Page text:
Rulfo demonstrates that Susana San Juan hopes to reunite with her deceased husband due to her craziness, and that once she figures out he is dead she does not know how to live without him. Susana is in her home dreaming about her deceased husband Florencio: “And what I want is his body. Naked and hot with love; boiling with desire; stroking my trembling breast and arms. My transparent body suspended from his. My lustful body held and released by his strength” (Rulfo 100-101). Upon her return to Pedro Susana persistently hopes that her dead husband will return to her.
She believes this because she was driven crazy by a series of grave robbing’s with her father at a young age. She hopes for his return so much that she often has intense dreams with detailed memories of her lover. Susana is in her bed thinking about her dream she just had: “What shall I do now with my lips without his lips to cover them? What shall become of my poor lips” (Rulfo 101)? Susana has now realized that her deceased husband Florencio will never come back to life. She has suddenly lost all of her hope and is now filled with espair and fear of what will come.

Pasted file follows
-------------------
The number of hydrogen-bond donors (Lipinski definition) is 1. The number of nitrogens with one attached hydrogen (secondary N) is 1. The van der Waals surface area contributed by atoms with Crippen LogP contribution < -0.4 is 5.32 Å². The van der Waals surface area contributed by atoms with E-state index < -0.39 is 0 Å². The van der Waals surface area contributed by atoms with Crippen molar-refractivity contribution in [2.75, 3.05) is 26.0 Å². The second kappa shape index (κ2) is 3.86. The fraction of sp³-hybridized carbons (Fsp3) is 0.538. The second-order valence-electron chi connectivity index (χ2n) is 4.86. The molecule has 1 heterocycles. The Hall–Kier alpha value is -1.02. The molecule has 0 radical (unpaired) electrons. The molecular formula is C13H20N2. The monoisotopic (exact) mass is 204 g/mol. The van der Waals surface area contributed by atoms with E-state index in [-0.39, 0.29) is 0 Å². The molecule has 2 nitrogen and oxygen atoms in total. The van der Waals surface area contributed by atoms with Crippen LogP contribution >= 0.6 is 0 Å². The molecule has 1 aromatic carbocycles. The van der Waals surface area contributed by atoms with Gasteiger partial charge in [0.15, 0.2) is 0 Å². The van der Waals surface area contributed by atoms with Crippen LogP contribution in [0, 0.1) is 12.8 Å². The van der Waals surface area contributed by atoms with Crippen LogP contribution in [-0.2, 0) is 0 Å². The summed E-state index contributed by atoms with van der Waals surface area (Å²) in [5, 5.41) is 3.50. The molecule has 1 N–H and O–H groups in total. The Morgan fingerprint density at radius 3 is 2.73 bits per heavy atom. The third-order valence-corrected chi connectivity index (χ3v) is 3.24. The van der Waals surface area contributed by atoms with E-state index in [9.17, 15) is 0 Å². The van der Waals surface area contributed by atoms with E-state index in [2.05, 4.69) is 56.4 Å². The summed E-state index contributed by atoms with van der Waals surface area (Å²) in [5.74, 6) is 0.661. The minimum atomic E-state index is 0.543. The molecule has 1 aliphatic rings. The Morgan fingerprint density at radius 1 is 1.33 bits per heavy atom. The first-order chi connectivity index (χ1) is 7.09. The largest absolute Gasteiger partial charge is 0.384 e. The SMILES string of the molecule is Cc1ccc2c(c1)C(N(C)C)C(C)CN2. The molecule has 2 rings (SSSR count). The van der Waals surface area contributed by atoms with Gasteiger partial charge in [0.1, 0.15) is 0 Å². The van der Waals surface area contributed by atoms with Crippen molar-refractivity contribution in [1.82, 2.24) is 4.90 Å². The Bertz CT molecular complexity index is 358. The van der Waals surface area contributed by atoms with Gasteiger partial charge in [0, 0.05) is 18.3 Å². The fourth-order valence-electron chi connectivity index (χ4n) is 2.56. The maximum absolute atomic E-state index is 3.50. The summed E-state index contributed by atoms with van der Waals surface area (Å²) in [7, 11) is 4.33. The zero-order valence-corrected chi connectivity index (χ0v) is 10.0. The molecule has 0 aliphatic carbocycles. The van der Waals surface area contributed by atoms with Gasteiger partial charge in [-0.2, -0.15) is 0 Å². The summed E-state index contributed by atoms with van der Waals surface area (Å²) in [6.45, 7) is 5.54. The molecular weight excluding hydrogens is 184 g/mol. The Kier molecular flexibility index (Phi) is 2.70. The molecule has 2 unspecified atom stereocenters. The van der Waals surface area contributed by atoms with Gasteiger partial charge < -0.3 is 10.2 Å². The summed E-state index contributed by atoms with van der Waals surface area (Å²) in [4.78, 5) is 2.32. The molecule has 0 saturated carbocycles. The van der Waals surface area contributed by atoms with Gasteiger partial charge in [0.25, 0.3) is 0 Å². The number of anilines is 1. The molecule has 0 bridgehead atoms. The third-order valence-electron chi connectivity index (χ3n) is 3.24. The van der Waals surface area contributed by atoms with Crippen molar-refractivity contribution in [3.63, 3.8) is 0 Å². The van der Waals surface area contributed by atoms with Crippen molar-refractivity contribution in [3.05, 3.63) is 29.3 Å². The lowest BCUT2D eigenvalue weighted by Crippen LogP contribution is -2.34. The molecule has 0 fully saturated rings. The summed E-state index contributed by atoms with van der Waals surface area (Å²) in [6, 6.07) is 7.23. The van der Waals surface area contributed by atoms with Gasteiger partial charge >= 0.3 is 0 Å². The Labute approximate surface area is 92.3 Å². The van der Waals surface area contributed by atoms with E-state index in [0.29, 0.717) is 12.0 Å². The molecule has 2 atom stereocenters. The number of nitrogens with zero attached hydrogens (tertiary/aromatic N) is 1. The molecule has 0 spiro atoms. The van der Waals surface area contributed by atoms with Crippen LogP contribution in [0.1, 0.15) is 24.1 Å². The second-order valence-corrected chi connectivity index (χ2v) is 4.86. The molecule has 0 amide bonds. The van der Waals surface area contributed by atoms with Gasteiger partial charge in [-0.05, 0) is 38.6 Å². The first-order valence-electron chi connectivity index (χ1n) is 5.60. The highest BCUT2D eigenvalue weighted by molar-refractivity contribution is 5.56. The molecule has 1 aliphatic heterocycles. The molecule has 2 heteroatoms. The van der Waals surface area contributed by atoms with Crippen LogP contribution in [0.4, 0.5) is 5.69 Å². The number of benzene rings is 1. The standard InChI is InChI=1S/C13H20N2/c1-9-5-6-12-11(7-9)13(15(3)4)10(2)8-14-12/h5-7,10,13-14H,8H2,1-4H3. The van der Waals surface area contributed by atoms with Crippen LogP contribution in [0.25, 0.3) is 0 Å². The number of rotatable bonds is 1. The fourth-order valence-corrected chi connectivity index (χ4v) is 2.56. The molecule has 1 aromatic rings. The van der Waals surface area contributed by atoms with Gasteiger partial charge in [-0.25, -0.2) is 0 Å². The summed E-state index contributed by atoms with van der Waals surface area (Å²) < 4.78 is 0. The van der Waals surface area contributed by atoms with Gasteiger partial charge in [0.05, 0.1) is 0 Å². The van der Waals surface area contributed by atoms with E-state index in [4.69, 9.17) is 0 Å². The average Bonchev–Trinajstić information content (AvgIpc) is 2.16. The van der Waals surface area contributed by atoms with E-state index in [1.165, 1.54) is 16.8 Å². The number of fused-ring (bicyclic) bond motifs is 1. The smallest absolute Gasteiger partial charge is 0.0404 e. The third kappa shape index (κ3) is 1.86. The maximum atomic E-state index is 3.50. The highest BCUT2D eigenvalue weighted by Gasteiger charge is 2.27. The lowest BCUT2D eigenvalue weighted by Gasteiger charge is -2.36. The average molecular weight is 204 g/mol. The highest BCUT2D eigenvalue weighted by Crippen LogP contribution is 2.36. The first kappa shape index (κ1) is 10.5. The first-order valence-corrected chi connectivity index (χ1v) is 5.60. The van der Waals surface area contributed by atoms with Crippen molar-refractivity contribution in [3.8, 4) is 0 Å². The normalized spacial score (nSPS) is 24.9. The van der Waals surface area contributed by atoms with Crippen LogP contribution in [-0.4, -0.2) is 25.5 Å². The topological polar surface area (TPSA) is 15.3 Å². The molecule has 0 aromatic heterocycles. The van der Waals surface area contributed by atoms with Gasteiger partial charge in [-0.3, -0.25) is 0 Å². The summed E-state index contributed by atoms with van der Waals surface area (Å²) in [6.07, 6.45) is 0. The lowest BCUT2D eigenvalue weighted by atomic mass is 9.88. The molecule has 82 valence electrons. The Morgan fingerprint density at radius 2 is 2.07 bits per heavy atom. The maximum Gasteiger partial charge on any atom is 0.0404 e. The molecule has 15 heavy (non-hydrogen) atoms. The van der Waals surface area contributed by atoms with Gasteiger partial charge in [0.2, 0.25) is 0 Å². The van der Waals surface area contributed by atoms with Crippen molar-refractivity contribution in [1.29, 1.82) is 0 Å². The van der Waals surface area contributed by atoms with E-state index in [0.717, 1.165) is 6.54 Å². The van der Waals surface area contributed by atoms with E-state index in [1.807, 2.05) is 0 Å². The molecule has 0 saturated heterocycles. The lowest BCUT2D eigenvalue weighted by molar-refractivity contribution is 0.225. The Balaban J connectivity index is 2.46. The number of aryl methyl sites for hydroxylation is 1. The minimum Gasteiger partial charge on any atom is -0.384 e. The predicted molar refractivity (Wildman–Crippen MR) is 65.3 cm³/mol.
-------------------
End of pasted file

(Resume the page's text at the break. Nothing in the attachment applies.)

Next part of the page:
She never plans on being with Pedro and worries about what will happen to her lips since her deceased husband is the only one she wanted kissing her lips. Pedro is thinking about Susana in his thoughts while she is sleeping: “But what world was Susana San Juan living in? That was one of the things Pedro Paramo would never know” (Rulfo 95). Susana might live in the normal world but does not act like it, because she has crazy thoughts and dreams. Pedro will never know what is going on with Susana. She is always thinking about her dead husband because she lives in denial and is on Fantasy Island.
The novel Pedro Paramo was about a young man who lost his mother and decided to take a journey to a ghost town called Comala to find his father, but instead died of fear and found out his father was dead. Juan Rulfo used the concept of the nature of hope and despair in a person’s life as a central theme for Pedro Paramo, and demonstrated it by using Pedro Paramo’s love for Susana, Juan Preciado’s journey to Comala for his father, and Susana San Juan’s desire for her past husband. Rulfo’s novel Pedro Paramo is an insightful source of how quickly a person’s hope can be taken and turned into despair.